Why were there no women geniuses, women great artists, women adventurers in the past? It’s a question often asked by obvious and not so obvious misogynists, and if you want an answer, beyond the obvious “what’s your problem?”, then Linda Lawrence Hunt’s Bold Spirit: Helga Estby’s Forgotten Walk Across Victorian America provides it: There were, but their stories have very often been lost.
Helga’s life is pretty well summed up by the term “the adventurous” even before the key event of this book. She had been born in Norway, seen her mother widowed and remarried, and at age 11 moved to Michigan, where she had to learn to use a new language in a new culture. Then at age 15, in circumstances we can no longer know, she was pregnant. This cannot not but have been a disaster for an unmarried girl in a quite conservative Scandinavian-American community. One month before she gave birth, the now 16-year-old married a 28-year-old non-English speaking Norwegian immigrant, most likely not the father of her child, and probably an arranged match to cover the family’s “shame”.
Within the year the couple moved to a pioneering homestead barren prairies in Minnesota-Dakota border, we she was to bear five children in short order, losing the first soon after birth. Fire, great storms, drought, and the dreadful winter of 1880-81 were continual threats, and the young family chose to move to the protection be safer and more stable developing city of Spokane Falls, but after a successful period there, they chose begin to move into the countryside taking up another homestead, with by now nine children at the age of 32 Helga had certainly seen life.
But by 1896, the family, with the rest of America, was in dire financial trouble. And this is where Helga’s story and the driving force of this book really start. In a desperate bid to save the farm, Helga and her daughter Clara accepted a $10,000 challenge to walk unaccompanied across America, some 3500 miles.
This was no hidden, quiet story. Newspapers all along the long and weary route, up to and including the New York Times, reported, at first with incredulity, but later with admiration, on their progress. And along the way they met president-elect Kinley, his defeated opponent, and a number of governors and mayors. Yet this is a story that was very, very nearly lost to history.
Helga had made extensive notes about it and prepared them for publication, yet, as Hunt explains: “personal, family, and cultural forces contributed to the almost total silencing of Helga’s stunning story…. the family united in their communal silence of this chapter the mother’s story. Even Helga’s grandchildren who lived in her home had never heard of her achievement…. Then her daughters burned her written manuscripts.”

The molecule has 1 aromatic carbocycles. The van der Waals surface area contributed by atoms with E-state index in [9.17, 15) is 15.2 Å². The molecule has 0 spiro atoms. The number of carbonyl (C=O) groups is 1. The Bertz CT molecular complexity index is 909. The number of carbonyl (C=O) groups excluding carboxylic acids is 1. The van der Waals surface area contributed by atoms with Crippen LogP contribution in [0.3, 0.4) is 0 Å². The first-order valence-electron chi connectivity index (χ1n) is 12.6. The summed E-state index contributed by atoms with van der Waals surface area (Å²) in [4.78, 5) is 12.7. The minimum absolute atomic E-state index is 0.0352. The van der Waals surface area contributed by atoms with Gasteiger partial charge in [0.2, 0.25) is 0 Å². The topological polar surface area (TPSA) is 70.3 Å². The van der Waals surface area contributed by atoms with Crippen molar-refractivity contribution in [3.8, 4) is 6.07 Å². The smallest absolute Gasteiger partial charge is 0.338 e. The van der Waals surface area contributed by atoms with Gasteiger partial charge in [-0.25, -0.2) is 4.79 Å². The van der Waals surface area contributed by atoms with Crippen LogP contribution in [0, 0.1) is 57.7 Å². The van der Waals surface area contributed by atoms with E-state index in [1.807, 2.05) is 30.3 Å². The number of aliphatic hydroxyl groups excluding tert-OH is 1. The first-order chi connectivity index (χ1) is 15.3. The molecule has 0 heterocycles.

The reasons were both individual and social. For the family, despite the women’s physical triumph, the promised $10,000 was not forthcoming, so the journey, in terms of its purpose, was a failure, and while Helga was away, the family was struck by diphtheria, which killed two children, and scarred the survivors and their father with a huge burden of grief and fear.
Socially, as Hunt explains: “she had flagrantly broken the most basic code of Victorian and Norwegian motherhood: mothers belong in the home…. The weight of the unspoken question, ‘would she have been able to save them?’ was unanswerable.”
This is not, however, a tragic story. There is not only Helga and Clara’s great physical feat, but also, as Hunt makes clear, Helga’s political and social development. She became an enthusiastic supporter of the Populist Party presidential candidate William Jennings Bryan, an enthusiast for the suffragist cause, and an enthusiastic participant in public life.
A number of photos of her (and Clara) are presented in this book, and Hunt does a fine job of piercing together scattered evidence – the newspaper reports, contemporaries’ accounts of the places through which the women passed, and fragmentary family records. Nevertheless, there is a great hollow at the heart of this book, through no fault of Hunt’s; the voice, the explanations, the emotions of Helga (and Clara). That is, as is so often the case, the part of women’s history that cannot be reconstructed. But at least the story has now been recovered for history.
And along the way, Hunt uncovers some fascinating historical snippets. One of these is a brief boom in the 1870s in women’s endurance walking. The German Bertha von Hilern did exhibits of 100 mile walks around a track in 30 cities, and once walked 350 miles in six consecutive days and nights.” by 1879, more than 100 women were walking for money and hundreds of newspapers chronicled these endurance efforts.” Political controversy followed, however. Suffragists saw the walkers are symbols of women’s rights and strength, while temperance and religious leaders were horrified.
This is also very much a book that is a comfortable fit for the here and now, of economic depression, inequality, and desperation. Hunt quotes the Populist reformer Mary Elizabeth Lease: “Wall Street owns the country. It is no longer a government of the people, for the people, by the people, but a government of Wall Street, for Wall Street, and by Wall Street.” And Hunt notes: “the Republican Party… had a far richer campaign, which enabled them to print over 2 million brochures and pamphlets to promote McKinley. Major corporations contributed to assure that McKinlay and the gold standard won, including $500,000 from Standard Oil and JP Morgan alone. This exceeded the entire amount of the Democrat’s fund.”
Although there is much that we will never know about Helga, there’s not much doubt where she would stand on the controversies of today, and while she would no doubt be delighted by women’s progress since her time, I think she would still be saying we have a long way to go. I’m glad to have “met” her.Powered by Sidelines